Grocery prices have been steadily rising for Canadians to the point where as of late, many people on a tight budget have to limit their purchases in order to keep their grocery bill in check. While everyone has different techniques on how to keep their food bills low, some people are going down a more unconventional route, to say the least.
In fact, it turns out that people are actually resorting to dumpster diving for their groceries these days. The Ontarian bringing the practice to the spotlight is a 30-year-old woman named Edith Wilson who dived throughout her time as a student at the University of Guelph.
Wilson explained that while she was in school, money was tight and as a result, she began to dumpster dive in order to make ends meet. She told CBC "if you just flip open the lid and ... it's a produce market, or something like that, you'll most likely see just the day-old fruits and vegetables that have, maybe, a little spot on it."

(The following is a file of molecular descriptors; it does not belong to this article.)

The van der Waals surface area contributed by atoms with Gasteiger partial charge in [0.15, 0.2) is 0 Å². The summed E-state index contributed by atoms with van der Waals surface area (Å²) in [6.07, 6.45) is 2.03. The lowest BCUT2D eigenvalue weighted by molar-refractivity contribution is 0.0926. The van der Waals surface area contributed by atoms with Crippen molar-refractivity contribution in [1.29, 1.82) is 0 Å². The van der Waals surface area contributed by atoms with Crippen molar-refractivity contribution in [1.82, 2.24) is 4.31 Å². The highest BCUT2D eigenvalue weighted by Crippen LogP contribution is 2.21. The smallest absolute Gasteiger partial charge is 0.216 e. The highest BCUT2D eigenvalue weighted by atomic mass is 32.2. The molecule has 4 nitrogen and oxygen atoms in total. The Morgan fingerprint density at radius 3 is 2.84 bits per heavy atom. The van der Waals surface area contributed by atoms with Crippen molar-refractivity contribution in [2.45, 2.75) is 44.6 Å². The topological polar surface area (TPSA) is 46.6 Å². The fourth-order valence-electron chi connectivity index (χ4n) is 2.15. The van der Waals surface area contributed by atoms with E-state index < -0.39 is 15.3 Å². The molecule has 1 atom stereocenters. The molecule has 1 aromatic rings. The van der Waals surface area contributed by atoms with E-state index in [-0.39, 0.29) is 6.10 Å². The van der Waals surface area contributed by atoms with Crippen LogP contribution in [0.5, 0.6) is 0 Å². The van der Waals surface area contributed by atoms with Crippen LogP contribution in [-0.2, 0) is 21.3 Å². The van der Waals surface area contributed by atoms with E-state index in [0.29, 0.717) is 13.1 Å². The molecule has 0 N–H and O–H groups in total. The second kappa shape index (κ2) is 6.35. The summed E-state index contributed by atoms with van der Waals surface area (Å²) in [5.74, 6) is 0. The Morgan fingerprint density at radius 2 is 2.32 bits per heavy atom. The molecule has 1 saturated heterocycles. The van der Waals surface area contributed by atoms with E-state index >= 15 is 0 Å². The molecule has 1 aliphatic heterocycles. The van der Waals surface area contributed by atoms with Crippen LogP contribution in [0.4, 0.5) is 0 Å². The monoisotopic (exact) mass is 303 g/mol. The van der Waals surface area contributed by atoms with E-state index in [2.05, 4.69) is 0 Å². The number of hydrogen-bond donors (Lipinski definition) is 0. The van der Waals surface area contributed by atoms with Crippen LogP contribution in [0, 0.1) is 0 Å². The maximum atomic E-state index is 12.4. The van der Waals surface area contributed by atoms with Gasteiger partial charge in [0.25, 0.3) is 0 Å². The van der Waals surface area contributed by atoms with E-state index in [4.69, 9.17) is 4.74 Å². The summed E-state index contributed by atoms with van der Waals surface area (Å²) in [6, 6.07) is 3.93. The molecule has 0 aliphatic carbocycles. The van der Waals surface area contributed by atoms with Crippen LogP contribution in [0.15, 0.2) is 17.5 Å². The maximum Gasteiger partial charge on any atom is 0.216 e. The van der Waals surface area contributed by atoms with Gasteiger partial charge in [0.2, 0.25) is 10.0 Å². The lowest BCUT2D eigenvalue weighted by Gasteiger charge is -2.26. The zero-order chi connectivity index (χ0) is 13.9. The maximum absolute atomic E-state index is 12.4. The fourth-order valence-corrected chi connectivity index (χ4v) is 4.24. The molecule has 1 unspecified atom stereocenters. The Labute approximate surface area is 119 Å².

While it does sound a bit offputting at first, considering Wilson told CBC she only spent $20 a month on groceries, it definitely makes you think twice about it. Especially considering food from the dumpster often looks as ordinary as this:
It's also worth considering that Canada has a serious waste issue when it comes to food as the country is one of the biggest food wasters. While Wilson's choice might seem unconventional, not only did she cut her grocery costs significantly, but she played a small role in alleviating Canada's food waste problem too.
More often than not, produce that finds itself in the dumpster isn't actually bad, but just doesn't look good enough to provoke people to buy it instead of other "prettier" produce. For Wilson, she mostly took kale, zucchini, potatoes and tomatoes from dumpsters but made sure to never take meat.
Considering that many grocery items are expected to spike come 2019, it will be interesting to see if Canadians will be grocery shopping more consciously in the future. It would be a stretch to believe that more Canadians will start dumpster diving as grocery prices go up. But, it's likely that less "attractive" produce will start to seem more attractive than ever.